Priority of [include....]

Basic Information:

Printer Model: ratrig vcore 31
MCU / Printerboardoctopus pro + Sht42

Fill out above information and in all cases attach your klippy.log file. Pasting your printer.cfg is not needed
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Describe your issue:


My printer settings use a lot [include…], this has advantages but is often also worse than a toothache.

Since when sections are repeated by mistake, and I think I’m changing a value I’m not actually doing, since I have the same section with another d3 configuration file that has priority over the one I modify

What priority criteria does Klipper use, when something similar to mine happens? When repeating a section in two include

So much stuff. Risk to lose the overview…

Oh, you already did.

You should consider whether you really need all that stuff.

Stick to KISS:

I’ve seen printer.cfg with about 250 lines that run perfectly fine.

Mine has 650 lines because of the IDEX kinetics.

1 Like

Klipper uses the last cfg parameter encountered. There’s no priority, just the last parameter is the one that is used. There’s also no warning/error messages for repeated parameters.

I know, from a software development standpoint, that it doesn’t feel right to lump everything into one source file when you can put related statements into a single file and keep everything small and organized but it’s the wrong way to do things in Klipper.

The primary reason to put everything in a single printer.cfg file is the SAVE_CONFIG overwritten parameters (Z height offset, temperature PIDs, input shaper, etc.) which must be defined in the based printer.cfg file - otherwise they won’t get automatically updated correctly. The only time you should use [includes] is for mainsail.cfg and any LED enhancement macro files.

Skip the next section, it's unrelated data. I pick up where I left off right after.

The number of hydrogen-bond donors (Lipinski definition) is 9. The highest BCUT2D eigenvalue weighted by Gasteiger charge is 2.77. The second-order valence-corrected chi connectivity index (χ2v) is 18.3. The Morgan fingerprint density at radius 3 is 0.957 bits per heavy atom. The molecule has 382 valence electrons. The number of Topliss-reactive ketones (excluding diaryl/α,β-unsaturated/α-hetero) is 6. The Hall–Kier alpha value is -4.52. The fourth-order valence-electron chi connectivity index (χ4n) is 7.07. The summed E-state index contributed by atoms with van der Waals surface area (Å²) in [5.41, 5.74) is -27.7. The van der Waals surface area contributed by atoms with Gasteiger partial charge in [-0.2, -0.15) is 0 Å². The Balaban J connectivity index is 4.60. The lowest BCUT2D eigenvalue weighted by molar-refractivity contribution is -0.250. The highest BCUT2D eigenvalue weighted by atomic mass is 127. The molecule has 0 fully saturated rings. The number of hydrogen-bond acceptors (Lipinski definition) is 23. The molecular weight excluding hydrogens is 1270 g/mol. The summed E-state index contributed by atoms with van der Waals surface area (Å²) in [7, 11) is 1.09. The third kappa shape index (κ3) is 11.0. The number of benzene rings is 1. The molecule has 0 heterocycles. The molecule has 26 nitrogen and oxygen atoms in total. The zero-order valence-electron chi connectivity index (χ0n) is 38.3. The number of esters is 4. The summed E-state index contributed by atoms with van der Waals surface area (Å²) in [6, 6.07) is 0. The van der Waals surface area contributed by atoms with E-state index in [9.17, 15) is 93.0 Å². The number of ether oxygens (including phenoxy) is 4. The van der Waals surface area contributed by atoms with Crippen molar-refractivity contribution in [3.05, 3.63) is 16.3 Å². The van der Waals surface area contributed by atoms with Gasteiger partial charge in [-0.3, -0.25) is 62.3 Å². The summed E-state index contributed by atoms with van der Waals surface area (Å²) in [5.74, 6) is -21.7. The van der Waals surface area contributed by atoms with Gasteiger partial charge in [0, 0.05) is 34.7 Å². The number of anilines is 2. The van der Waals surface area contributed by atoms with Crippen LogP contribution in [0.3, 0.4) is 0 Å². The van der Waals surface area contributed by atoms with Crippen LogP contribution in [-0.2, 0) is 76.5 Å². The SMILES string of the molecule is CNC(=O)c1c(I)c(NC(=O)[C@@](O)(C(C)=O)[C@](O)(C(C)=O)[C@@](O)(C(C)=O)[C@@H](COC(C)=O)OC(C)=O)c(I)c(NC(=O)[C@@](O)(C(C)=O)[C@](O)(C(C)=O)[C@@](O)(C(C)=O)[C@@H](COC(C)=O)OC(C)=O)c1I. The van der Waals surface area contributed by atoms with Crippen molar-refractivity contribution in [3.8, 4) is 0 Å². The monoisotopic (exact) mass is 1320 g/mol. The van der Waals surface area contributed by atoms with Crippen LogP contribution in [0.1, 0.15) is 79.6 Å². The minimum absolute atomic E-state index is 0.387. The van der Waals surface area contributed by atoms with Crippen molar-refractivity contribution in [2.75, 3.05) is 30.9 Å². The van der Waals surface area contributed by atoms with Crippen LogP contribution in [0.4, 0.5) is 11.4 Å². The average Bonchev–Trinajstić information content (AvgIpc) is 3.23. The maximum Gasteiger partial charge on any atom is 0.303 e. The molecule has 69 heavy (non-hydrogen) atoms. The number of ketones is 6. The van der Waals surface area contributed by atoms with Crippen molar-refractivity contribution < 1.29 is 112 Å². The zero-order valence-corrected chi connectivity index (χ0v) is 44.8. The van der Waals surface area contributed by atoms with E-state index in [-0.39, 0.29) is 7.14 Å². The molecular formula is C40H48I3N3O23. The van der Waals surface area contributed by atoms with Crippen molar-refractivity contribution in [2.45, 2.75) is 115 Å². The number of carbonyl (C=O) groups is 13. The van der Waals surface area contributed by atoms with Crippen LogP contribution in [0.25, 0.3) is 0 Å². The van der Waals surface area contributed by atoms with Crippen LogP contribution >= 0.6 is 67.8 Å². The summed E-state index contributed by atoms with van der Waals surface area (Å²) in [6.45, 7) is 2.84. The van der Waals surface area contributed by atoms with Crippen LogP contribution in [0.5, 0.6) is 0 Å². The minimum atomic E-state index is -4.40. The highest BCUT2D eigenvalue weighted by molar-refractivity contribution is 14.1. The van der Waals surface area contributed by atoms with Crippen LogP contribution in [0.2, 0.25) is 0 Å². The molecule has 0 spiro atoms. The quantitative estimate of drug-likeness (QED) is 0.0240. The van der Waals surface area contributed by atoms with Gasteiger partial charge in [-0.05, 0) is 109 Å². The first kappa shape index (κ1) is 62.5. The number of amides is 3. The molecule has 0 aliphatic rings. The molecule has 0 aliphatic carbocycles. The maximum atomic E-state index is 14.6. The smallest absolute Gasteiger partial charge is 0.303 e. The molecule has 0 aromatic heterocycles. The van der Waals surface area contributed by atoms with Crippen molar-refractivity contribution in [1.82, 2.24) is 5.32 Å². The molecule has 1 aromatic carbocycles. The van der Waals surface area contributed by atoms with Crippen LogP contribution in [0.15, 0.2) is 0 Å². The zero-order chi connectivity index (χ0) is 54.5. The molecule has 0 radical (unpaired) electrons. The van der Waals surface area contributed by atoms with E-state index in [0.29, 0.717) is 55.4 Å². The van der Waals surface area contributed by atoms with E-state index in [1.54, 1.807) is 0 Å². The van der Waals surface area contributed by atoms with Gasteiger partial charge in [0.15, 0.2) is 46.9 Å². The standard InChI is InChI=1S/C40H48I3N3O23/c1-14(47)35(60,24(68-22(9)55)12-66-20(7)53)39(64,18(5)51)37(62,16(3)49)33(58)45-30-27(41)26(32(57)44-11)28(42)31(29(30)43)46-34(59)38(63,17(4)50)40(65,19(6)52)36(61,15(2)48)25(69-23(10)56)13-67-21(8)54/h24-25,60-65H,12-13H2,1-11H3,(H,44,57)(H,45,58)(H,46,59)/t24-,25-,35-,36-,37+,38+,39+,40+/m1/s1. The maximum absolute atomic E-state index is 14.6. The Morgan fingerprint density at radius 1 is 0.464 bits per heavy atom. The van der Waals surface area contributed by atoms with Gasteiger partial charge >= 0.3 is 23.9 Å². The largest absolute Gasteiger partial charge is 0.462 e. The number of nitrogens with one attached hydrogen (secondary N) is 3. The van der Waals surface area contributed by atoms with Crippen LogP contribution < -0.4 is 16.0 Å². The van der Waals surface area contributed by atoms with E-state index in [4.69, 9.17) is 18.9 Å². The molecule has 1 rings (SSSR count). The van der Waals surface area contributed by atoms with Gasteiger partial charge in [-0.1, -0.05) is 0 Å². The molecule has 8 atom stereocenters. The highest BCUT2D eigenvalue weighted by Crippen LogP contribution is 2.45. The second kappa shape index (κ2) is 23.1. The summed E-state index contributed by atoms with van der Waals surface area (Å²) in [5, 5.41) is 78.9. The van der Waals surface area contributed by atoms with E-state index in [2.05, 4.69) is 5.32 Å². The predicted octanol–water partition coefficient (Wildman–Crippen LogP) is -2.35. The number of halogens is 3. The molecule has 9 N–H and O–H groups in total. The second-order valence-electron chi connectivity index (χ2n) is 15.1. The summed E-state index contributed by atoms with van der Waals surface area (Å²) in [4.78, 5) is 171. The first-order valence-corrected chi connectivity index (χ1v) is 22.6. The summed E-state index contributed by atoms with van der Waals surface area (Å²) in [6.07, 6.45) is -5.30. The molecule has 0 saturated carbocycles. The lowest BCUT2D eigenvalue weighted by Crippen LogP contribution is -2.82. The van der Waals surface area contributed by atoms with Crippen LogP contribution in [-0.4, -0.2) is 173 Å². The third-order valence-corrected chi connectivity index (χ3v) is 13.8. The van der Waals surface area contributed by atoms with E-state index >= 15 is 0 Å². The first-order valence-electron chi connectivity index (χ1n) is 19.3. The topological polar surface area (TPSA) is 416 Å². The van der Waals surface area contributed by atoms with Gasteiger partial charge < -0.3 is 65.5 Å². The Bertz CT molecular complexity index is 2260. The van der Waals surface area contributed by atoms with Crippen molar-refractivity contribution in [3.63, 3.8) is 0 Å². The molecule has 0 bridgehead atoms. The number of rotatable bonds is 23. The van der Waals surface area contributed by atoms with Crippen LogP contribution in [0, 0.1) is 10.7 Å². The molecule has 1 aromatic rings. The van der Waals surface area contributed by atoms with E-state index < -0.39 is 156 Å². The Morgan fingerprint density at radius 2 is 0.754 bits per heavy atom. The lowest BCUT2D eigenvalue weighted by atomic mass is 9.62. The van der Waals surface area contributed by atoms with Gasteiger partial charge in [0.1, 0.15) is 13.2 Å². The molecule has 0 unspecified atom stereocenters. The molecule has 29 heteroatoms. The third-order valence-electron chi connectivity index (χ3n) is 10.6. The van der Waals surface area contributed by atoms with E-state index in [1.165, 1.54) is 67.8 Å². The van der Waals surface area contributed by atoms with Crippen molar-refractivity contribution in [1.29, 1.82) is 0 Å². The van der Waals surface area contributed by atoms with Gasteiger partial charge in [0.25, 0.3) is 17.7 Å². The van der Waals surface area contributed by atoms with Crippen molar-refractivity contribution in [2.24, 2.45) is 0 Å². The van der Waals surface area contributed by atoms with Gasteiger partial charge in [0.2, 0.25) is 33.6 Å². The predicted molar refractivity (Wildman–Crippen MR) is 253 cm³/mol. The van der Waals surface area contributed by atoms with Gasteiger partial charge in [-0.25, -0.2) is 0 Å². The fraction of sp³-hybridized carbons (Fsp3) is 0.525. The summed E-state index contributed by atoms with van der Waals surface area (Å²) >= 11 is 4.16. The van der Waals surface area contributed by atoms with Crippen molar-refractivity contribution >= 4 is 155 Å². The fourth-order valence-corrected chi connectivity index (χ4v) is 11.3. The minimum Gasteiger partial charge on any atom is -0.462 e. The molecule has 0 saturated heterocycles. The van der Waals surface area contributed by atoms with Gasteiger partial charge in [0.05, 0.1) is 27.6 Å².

Personally, I found that the best way to organize printer.cfg is to put things in the following order:

  • Update log
  • [printer] parameter defining the printer
  • [virtual_sdcard] parameter
  • [includes] loading in mainsail.cfg and any LED enhancement macro files
  • I use global defines for default values (like stepper current values) so that I can ensure any changes (ie experimenting) results in everything being updated
  • [mcu] parameter(s)
  • [extruder(s)] parameter
  • [heater_bed] parameter
  • [fan] parameter(s)
  • [stepper_x] and [stepper_y] stepper motor parameters
  • Z axis [stepper] parameter(s)
  • If I was using a dockable Z axis sensor (ie klicky), I would put the definition parameter(s)/macros here
  • [homing_override] macro(s)
  • [quad_gantry_level]’ parameter (if required)
  • [bed_mesh] parameter
  • [gcode_macro PAUSE] along with the various CANCEL and RESUME macros
  • LED (ie NeoPixel) definition parameters
  • User Interface (if part of the printer) definition parameters

Even though this approach is somewhat organized and the order is defendable, I wish I could put many of these list items into [include] files to keep printer.cfg as quickly readable as possible.


TBH, I started off with such an organization and reverted all of it.
I found that it actually spoils the idea of “as quickly readable as possible”. Why?

  • I have no need to edit the cfgs very often
  • When I do, I have forgotten in which include I have put it and need to start searching

I keep all in the printer.cfg with the exception of:

  • The RPi Pico config as it is not always connected → Easy to (un-)comment just the include
  • The very few macros I have, because they really clutter the config

The Ratrig way of doing it, i.e. hiding everything behind aliases and includes is in my opinion:

  • Very well done
  • From an engineering point of view very cool
  • From a user point of view a bloody mess since especially beginners have a hard time understanding it and this obfuscation makes it even harder